A grieving teen who ended up in state care tragically took her own life after losing her father and brother in the same way months apart.
Rhianna Whittington, 16, was found dead in a public park not far from the government-run house where she lived in Whyalla, South Australia, on June 21, 2022.
Originally from Perth, the last two years of Rhianna’s life were filled with tragedy and heartbreak.
His father took his own life in May 2020, just two days after his 42nd birthday. Five months later, Rhianna’s 18-year-old older brother would also take his own life.
Authorities did not make Rhianna’s death public and said they did not want to cause further distress to the young people she lived with.
Rhianna Whittington, 16, was found dead in a public park not far from the government-run house where she lived in Whyalla, South Australia, in June 2022.
The teenager had the dates of her brother and father’s deaths on her Facebook profile, writing: ‘rip dad 5/18/78-5/20/20′ and ‘rip bro 12/15/01-10/30/20’.
Rhianna had been in the care of the Department of Child Protection in South Australia for around six months before she died.
Social workers frequently reported her missing, saying she threatened to harm herself.
The 16-year-old attended Southern River Public School, south-west Perth, and Dianella Secondary School in the city’s northern suburbs.
Rhianna was remembered by friends on Facebook as ‘beautiful’ and ‘always loved’.
“This post breaks my heart, my first best friend, the person who claimed me in the beginning and now I have to say goodbye. Rest in peace, beautiful. I will always love you infinitely,” wrote a friend.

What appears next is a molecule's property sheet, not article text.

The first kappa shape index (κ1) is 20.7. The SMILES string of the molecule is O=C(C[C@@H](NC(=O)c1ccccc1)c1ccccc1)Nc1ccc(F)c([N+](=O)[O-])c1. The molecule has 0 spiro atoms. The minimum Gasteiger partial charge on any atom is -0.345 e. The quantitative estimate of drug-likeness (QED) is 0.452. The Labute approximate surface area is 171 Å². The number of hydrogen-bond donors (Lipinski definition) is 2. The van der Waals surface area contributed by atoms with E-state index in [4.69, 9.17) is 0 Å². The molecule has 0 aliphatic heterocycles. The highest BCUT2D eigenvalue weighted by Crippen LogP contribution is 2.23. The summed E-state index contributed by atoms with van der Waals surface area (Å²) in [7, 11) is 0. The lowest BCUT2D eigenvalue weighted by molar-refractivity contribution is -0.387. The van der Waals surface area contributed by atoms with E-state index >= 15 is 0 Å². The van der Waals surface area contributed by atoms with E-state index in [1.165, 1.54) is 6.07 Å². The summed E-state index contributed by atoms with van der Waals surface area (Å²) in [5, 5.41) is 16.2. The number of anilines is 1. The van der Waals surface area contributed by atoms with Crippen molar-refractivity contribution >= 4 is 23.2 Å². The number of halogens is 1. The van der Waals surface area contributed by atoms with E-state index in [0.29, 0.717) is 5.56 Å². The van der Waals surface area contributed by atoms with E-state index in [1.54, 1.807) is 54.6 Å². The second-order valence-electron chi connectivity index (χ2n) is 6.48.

South Australian Minister for Child Protection Katrine Hildyard said the advertiser she was ‘immediately notified’ of Rhianna’s death.
She said her death was not made public “based on strong advice about the harm it would cause to the children and young people around her.”
Ms Hildyard said that before Rhianna died, she received regular updates on the efforts the department was making to support the teenager.
“DCP staff have built a strong relationship with her and are committed to doing everything they can to protect her from further harm,” he said.
“Despite all the supports in place and dedicated efforts to keep her safe, sadly this young woman decided to end her life.
“This shows the unpredictable nature of suicide and the devastating impact on those left behind.”
Rhianna’s death was not made public by authorities who say they did not want to cause further distress to the young people she lived with.
Ms Hildyard said she would “weigh” the implications of releasing more data on child deaths known to the Department of Child Protection, but would ultimately be bound by police requirements and family privacy.
Department of Child Protection executive director Jackie Bray said Rhianna had experienced “significant trauma” before entering state care.
Multiple agencies, including health, police, education and the DCP, have been involved in ‘intensive’ support efforts, Ms Bray said.
“Children and youth in care, who have suffered significant trauma, are especially vulnerable when they have a history of harm and neglect,” she said.
“Unfortunately, suicide can be unpredictable and, despite the fact that there are supports, tragically, it is not known exactly what may have been on a person’s mind at any particular time.”
SA Police have confirmed that Rhianna’s death is the subject of a forensic inquest.
His funeral was held in Ceduna, a town on the shores of Murat Bay in South Australia.
In 2021, there were 3,000 suicide deaths in Australia, an average of nine per day.
Suicide is the leading cause of suicide among Australian youth. More than a third of deaths in Australia between the ages of 15 and 24 were due to suicide in 2021.
If you or someone you know needs help, please contact Lifeline 13 11 14, Kids Helpline 1800 55 1800 or Beyond Blue on 1300 224 636.